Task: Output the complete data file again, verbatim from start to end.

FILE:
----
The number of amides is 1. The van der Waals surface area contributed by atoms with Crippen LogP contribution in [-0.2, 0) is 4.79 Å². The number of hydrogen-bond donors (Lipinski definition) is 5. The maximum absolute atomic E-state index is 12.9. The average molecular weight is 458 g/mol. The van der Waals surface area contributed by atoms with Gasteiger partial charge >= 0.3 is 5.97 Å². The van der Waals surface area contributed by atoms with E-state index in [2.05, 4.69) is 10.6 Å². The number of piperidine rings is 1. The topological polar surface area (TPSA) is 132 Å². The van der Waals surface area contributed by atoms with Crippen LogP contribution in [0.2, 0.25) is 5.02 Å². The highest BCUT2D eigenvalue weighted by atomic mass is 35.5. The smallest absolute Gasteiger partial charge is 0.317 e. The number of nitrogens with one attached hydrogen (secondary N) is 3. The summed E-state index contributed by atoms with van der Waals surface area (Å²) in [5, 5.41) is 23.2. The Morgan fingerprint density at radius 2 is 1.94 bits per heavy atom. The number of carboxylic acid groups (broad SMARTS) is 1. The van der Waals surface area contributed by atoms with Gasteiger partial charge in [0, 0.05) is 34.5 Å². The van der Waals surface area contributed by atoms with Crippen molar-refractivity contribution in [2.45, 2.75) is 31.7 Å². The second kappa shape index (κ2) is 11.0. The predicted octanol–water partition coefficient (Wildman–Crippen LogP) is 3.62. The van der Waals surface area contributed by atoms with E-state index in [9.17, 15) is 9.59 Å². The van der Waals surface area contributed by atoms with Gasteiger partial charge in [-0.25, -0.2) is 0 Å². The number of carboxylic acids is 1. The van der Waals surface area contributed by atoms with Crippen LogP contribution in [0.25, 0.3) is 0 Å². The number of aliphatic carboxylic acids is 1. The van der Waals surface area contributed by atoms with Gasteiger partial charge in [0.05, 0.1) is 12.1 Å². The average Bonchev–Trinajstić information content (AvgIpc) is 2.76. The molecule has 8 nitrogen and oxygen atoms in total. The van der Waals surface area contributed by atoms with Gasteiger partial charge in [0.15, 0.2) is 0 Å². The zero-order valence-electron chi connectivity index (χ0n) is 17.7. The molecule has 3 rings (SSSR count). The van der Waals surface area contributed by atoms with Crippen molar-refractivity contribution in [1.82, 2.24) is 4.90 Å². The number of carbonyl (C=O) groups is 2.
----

The number of amides is 1. The van der Waals surface area contributed by atoms with Crippen LogP contribution in [-0.2, 0) is 4.79 Å². The number of hydrogen-bond donors (Lipinski definition) is 5. The maximum absolute atomic E-state index is 12.9. The average molecular weight is 458 g/mol. The van der Waals surface area contributed by atoms with Gasteiger partial charge >= 0.3 is 5.97 Å². The van der Waals surface area contributed by atoms with E-state index in [2.05, 4.69) is 10.6 Å². The number of piperidine rings is 1. The topological polar surface area (TPSA) is 132 Å². The van der Waals surface area contributed by atoms with Crippen LogP contribution in [0.2, 0.25) is 5.02 Å². The highest BCUT2D eigenvalue weighted by atomic mass is 35.5. The smallest absolute Gasteiger partial charge is 0.317 e. The number of nitrogens with one attached hydrogen (secondary N) is 3. The summed E-state index contributed by atoms with van der Waals surface area (Å²) in [5, 5.41) is 23.2. The Morgan fingerprint density at radius 2 is 1.94 bits per heavy atom. The number of carboxylic acid groups (broad SMARTS) is 1. The van der Waals surface area contributed by atoms with Gasteiger partial charge in [0, 0.05) is 34.5 Å². The van der Waals surface area contributed by atoms with Crippen molar-refractivity contribution in [2.45, 2.75) is 31.7 Å². The second kappa shape index (κ2) is 11.0. The predicted octanol–water partition coefficient (Wildman–Crippen LogP) is 3.62. The van der Waals surface area contributed by atoms with E-state index in [9.17, 15) is 9.59 Å². The van der Waals surface area contributed by atoms with Gasteiger partial charge in [-0.25, -0.2) is 0 Å². The number of carboxylic acids is 1. The van der Waals surface area contributed by atoms with Crippen LogP contribution in [0.25, 0.3) is 0 Å². The number of aliphatic carboxylic acids is 1. The van der Waals surface area contributed by atoms with Gasteiger partial charge in [0.05, 0.1) is 12.1 Å². The average Bonchev–Trinajstić information content (AvgIpc) is 2.76. The molecule has 8 nitrogen and oxygen atoms in total. The van der Waals surface area contributed by atoms with Gasteiger partial charge in [0.15, 0.2) is 0 Å². The zero-order valence-electron chi connectivity index (χ0n) is 17.7. The molecule has 3 rings (SSSR count). The van der Waals surface area contributed by atoms with Crippen molar-refractivity contribution in [1.82, 2.24) is 4.90 Å². The number of carbonyl (C=O) groups is 2.